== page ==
- Associated Press - Tuesday, May 5, 2015

May 3, 20411

The (Crystal Lake) Northwest Herald

Reorganization should help history, tourism

When new leaders take charge, things are bound to change.

Supporters of the Illinois Historic Preservation Agency are concerned about a change proposed by first-year Gov. Bruce Rauner.

Rauner supports the abolition of the Illinois Historic Preservation Agency.

At first glance, his proposal seems drastic.

Illinois has a remarkable history, after all, and the Historic Preservation Agency plays an important role in safeguarding that heritage.

Some people have gone so far as to call the proposal “devastating.” We’ve read the legislation, House Bill 574, and believe the alarmist talk is overblown.

It’s true the bill would abolish the Historic Preservation Agency. However, all the agency’s “powers, duties, functions, and responsibilities,” with one exception, simply would be transferred to a new Historic Sites Division within the Department of Commerce and Economic Opportunity.

The exception would be the Abraham Lincoln Presidential Library and Museum in Springfield.

The bill would allow that state-owned facility to operate on its own, governed by a board of directors. The belief is the 10-year-old Lincoln Library and Museum could become more efficient in its mission “to promote tourism and educate Illinois residents on Lincoln’s legacy and impact.”

Back to the Illinois Historic Preservation Agency. If it is rolled into the Department of Commerce and Economic Opportunity and becomes the Historic Sites Division, its duties still would be taken care of.

The state’s dozens of historic sites, museums and monuments still would be operated. People still would be able to conduct historical research. Efforts to preserve Illinois’ history still would be undertaken. Volunteers still would be solicited to assist at various historic sites.

Why the change, then? A new Historic Sites Division should benefit from better marketing and promotion within the Department of Commerce and Economic Opportunity. Those people are all about business, and tourism is important to businesses in Illinois.

History buffs fearful of the proposed changes should take a longer historical view.

With reorganization can come rejuvenation. We believe that would be good news for Illinois’ historic sites and the Abraham Lincoln Presidential Library and Museum.


May 2, 2015

Belleville News-Democrat

Pensions key to turnaround

Most people see only the negatives in Illinois’ fiscal crisis; Gov. Bruce Rauner sees it as an opportunity for a seismic shift in the way Illinois does business.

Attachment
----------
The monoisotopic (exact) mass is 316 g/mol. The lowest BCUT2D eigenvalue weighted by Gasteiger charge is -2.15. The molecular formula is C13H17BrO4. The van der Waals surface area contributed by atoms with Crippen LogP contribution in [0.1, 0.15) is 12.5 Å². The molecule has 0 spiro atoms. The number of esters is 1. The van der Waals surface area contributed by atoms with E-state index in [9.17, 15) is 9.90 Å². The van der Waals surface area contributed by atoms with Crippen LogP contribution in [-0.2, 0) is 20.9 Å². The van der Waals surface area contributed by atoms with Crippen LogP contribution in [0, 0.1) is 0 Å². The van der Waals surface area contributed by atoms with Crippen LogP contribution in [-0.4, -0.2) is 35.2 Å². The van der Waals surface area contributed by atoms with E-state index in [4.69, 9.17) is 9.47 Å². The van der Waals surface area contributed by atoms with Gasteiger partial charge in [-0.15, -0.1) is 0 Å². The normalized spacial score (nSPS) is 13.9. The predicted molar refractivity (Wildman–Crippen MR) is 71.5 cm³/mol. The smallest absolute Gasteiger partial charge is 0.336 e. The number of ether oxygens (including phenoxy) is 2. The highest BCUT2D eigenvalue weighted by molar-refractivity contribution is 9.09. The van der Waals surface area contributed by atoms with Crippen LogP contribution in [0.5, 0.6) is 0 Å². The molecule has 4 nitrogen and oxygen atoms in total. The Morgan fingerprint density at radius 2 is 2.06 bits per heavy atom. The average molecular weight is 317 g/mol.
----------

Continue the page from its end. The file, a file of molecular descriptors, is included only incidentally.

“Want more money to spend on programs and services, lawmakers? Want to avoid cuts in state funding, mayors? Then support my turnaround agenda.”

Rauner was in Belleville on Friday to talk about that agenda, including to the BND editorial board. He wants to get Illinois back on the list of states where companies want to do business, and get government back to serving the taxpayers rather than special interests. His energy and enthusiasm for the task makes us think he just might pull this off.

One major component is Rauner’s plan for pension reform. Regardless of how the Illinois Supreme Court rules on the pension reforms before it, Rauner said more reform is necessary to quickly make a meaningful dent in the $111 billion in unfunded pension liabilities.

He wants to move state employees who are in the crushing Cadillac Tier 1 pension plan to the more affordable Tier 2 plan, set up for employees hired starting in 2011. That would keep intact the benefits workers have already earned, which Rauner said is fair to employees and would pass judicial scrutiny. Rauner’s plan would cut the state’s pension contribution in the new fiscal year by $2.2 billion compared with $1.1 billion with the reforms being challenged in court.

Lawmakers would never consider this drastic a change in good times, but these are desperate times for the state. Continuing to feed the pension beast for state workers and teachers means the rest of Illinois will go without. State government spends almost 25 cents of every $1 on pensions, which means less money for roads, social services, education and everything else government provides.